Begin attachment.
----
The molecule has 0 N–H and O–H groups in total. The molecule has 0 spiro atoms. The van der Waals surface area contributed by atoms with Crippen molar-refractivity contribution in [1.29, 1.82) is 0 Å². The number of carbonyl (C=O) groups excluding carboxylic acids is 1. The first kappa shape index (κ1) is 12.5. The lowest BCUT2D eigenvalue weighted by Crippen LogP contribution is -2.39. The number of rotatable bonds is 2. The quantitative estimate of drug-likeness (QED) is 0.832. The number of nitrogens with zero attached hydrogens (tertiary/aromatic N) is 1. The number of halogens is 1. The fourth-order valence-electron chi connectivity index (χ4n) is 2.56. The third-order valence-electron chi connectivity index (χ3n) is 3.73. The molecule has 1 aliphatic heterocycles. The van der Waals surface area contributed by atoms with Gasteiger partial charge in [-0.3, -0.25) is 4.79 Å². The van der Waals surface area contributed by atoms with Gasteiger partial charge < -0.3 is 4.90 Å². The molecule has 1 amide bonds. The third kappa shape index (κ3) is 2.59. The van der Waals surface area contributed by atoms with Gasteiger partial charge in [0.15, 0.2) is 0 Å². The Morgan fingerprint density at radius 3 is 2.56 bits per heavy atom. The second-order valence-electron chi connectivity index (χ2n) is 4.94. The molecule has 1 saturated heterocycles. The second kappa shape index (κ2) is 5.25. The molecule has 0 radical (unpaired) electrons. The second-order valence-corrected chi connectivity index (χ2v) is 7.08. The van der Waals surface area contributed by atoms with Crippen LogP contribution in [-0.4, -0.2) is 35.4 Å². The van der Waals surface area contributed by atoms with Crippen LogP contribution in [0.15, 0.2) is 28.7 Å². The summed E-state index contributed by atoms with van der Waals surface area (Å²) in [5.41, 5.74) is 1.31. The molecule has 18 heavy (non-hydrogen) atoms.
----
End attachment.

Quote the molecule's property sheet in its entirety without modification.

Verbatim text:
The molecule has 0 N–H and O–H groups in total. The molecule has 0 spiro atoms. The van der Waals surface area contributed by atoms with Crippen molar-refractivity contribution in [1.29, 1.82) is 0 Å². The number of carbonyl (C=O) groups excluding carboxylic acids is 1. The first kappa shape index (κ1) is 12.5. The lowest BCUT2D eigenvalue weighted by Crippen LogP contribution is -2.39. The number of rotatable bonds is 2. The quantitative estimate of drug-likeness (QED) is 0.832. The number of nitrogens with zero attached hydrogens (tertiary/aromatic N) is 1. The number of halogens is 1. The fourth-order valence-electron chi connectivity index (χ4n) is 2.56. The third-order valence-electron chi connectivity index (χ3n) is 3.73. The molecule has 1 aliphatic heterocycles. The van der Waals surface area contributed by atoms with Gasteiger partial charge in [-0.3, -0.25) is 4.79 Å². The van der Waals surface area contributed by atoms with Gasteiger partial charge < -0.3 is 4.90 Å². The molecule has 1 amide bonds. The third kappa shape index (κ3) is 2.59. The van der Waals surface area contributed by atoms with Gasteiger partial charge in [0.15, 0.2) is 0 Å². The Morgan fingerprint density at radius 3 is 2.56 bits per heavy atom. The second-order valence-electron chi connectivity index (χ2n) is 4.94. The molecule has 1 saturated heterocycles. The second kappa shape index (κ2) is 5.25. The molecule has 0 radical (unpaired) electrons. The second-order valence-corrected chi connectivity index (χ2v) is 7.08. The van der Waals surface area contributed by atoms with Crippen LogP contribution in [-0.4, -0.2) is 35.4 Å². The van der Waals surface area contributed by atoms with Crippen LogP contribution in [0.15, 0.2) is 28.7 Å². The summed E-state index contributed by atoms with van der Waals surface area (Å²) in [5.41, 5.74) is 1.31. The molecule has 18 heavy (non-hydrogen) atoms.